An architectural design competition has been announced for a new development project at Sahlgrenska/Medicinareberget. The ambition is to get proposals for a science facility divided in three new buildings that will connect the Sahlgrenska University Hospital with the Sahlgrenska Academy at the University of Gothenburg, as well as business operations. Linking applied research, basic research and clinical research will yield better treatments in the form of new medical devices, pharmaceuticals and therapies.
An architectural design competition has been announced for a new development project of Sahlgrenska/Medicinareberget. The competition has attracted great interest among architectural firms, both in Sweden and abroad. The jury will decide on the winning contribution in the beginning of next year and construction of the property project is scheduled to start in 2018.
The project has an estimated budget of SEK 2.5-3 billion and comprises approx. 70,000 square metres of space divided on three buildings. The first building will be placed on Medicinareberget, where the Sahlgrenska Academy is concentrated. The second building will bridge the street of Per Dubbsgatan and connect to the third building adjacent to the Sahlgrenska University Hospital. The project is estimated to be completed in 2021.
The new properties will house a big generic laboratory space that fits the needs of many departments and operations; offices and other space suitable for businesses; and new facilities for the Sahlgrenska University Hospital.
The developer is the newly formed project development company Vitartes Development AB, jointly-owned by SveaNor Fastigheter and Hemsö. Sveanor has a history of developing a number of life science projects in Sweden and Norway, while Hemsö is a property company that owns, manages and develops buildings for community services in Sweden, Germany and Finland.
Stronger Linkage Between Research Sectors
The business concept of Vitartes is to create an environment that facilitates interaction between applied research, basic research and clinical research.
”The basic idea is that stronger linkage between these research sectors will yield better treatments in the form of new medical devices, pharmaceuticals and therapies,” says Steinar Stokke, CEO of Vitartes Development AB.
The concept is in line with the University of Gothenburg’s developmental programme for Sahlgrenska/Medicinareberget ’Vision 2020 – Medicinareberget’ – currently in process and led by professor Margareta Wallin Peterson, as well as ambitions and objectives of other stakeholders.
The purpose of the project is to present the needs, the strategies and a central idea for the University’s future presence in the Medicinareberget area. The disciplines from the Sahlgrenska Academy, the Faculty of Science and the Faculty of Social Sciences will be tied together in a physical neighbourhood.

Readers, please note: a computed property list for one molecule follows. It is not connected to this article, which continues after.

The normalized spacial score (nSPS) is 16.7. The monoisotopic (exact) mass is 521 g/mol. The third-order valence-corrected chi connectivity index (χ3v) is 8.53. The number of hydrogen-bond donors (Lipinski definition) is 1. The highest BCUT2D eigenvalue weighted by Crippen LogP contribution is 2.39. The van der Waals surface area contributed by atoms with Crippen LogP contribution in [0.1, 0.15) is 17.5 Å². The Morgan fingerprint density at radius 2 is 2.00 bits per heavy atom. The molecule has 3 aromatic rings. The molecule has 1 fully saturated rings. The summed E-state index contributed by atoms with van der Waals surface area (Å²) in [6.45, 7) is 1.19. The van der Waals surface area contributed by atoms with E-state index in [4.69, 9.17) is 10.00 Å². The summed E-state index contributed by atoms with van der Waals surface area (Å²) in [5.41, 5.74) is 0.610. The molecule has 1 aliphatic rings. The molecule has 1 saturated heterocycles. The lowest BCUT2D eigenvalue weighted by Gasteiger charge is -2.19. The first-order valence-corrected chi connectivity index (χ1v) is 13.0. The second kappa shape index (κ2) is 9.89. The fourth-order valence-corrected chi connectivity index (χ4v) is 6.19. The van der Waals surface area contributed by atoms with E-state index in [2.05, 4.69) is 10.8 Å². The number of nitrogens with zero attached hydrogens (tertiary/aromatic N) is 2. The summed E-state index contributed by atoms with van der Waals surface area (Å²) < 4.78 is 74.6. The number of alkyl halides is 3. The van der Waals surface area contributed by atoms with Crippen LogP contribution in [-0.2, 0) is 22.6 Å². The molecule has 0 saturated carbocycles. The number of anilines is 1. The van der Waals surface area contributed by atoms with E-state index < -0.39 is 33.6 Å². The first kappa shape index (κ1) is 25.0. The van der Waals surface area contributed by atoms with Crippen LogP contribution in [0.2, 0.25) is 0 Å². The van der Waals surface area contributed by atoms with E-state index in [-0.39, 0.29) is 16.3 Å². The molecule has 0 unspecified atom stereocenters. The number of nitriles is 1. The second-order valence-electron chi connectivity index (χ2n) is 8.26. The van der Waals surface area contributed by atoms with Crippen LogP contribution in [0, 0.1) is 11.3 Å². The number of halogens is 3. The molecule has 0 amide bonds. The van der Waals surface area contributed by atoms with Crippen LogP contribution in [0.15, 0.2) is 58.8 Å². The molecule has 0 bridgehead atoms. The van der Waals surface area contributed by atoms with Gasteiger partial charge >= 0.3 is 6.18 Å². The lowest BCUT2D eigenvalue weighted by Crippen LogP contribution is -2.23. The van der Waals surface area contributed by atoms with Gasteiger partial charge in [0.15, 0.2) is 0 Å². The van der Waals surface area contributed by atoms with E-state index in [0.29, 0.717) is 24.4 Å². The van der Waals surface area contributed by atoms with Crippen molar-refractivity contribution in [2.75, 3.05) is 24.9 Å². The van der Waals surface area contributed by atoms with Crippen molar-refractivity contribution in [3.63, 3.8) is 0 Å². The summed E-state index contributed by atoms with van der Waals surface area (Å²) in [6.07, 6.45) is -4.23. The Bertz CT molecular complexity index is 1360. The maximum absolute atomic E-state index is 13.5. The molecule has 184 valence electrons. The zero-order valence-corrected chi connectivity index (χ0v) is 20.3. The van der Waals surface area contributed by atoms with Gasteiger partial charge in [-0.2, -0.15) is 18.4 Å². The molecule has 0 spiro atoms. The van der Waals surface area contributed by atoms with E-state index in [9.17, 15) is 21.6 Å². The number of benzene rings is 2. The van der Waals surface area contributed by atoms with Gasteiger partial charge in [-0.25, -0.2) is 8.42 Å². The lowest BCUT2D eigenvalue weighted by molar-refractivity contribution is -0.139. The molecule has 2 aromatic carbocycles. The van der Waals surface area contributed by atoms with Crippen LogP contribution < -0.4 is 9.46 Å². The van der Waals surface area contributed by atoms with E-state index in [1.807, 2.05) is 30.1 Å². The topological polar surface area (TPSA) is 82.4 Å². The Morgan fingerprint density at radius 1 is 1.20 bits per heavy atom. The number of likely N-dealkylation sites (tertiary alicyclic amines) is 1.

”For a project like this to be successful it’s absolutely essential that executive management of the hospital welcomes integration with the academy and industry; and that the University management wants to collaborate with the hospital and has a clear ambition for life science research. All these parts are in place in Gothenburg, which makes me confident that the project shall be a success,” says Steinar Stokke and points out that a translational research environment is of great value for, and therefore attractive to, the life science industry.
”Should this project reach its highest potential I think it could contribute to approx. 1,000 new jobs in the industry, as well as strengthen AstraZeneca’s position in the region,” he comments.
Today, the Sahlgrenska Academy (Medicine, Odontology and Health and Care Sciences) and parts of the Faculty of Science are situated at Medicinareberget, but there is a potential for the University’s strategic development on approx. 140,000 sq. metres that ’Vision 2020 – Medicinarberget’ has access to via several estate owners, for example Akademiska Hus.
Apart from the project of Sahlgrenska/Medicinareberget, Vitartes is developing a number of life science projects in Sweden. In Stockholm, for instance, they’re engaged in two big contracts with the Karolinska Institutet (KI).
”In Solna, we’ll provide 50,000 sq. metres of space for KI, the Karolinska Hospital and life science businesses in a building with the New Karolinska Hospital as closest neighbour. In Huddinge, we’ll build 20,000 sq. metres of new laboratory space for KI, as well as 30,000 sq. metres of space for the Royal Institute of Technology (KTH) and the Red Cross in direct connection to the Karolinska Hospital in Huddinge,” tells Steinar Stokke.
The ambition of Vitartes is to expand the concept of integrated life science projects to the other Nordic countries as well.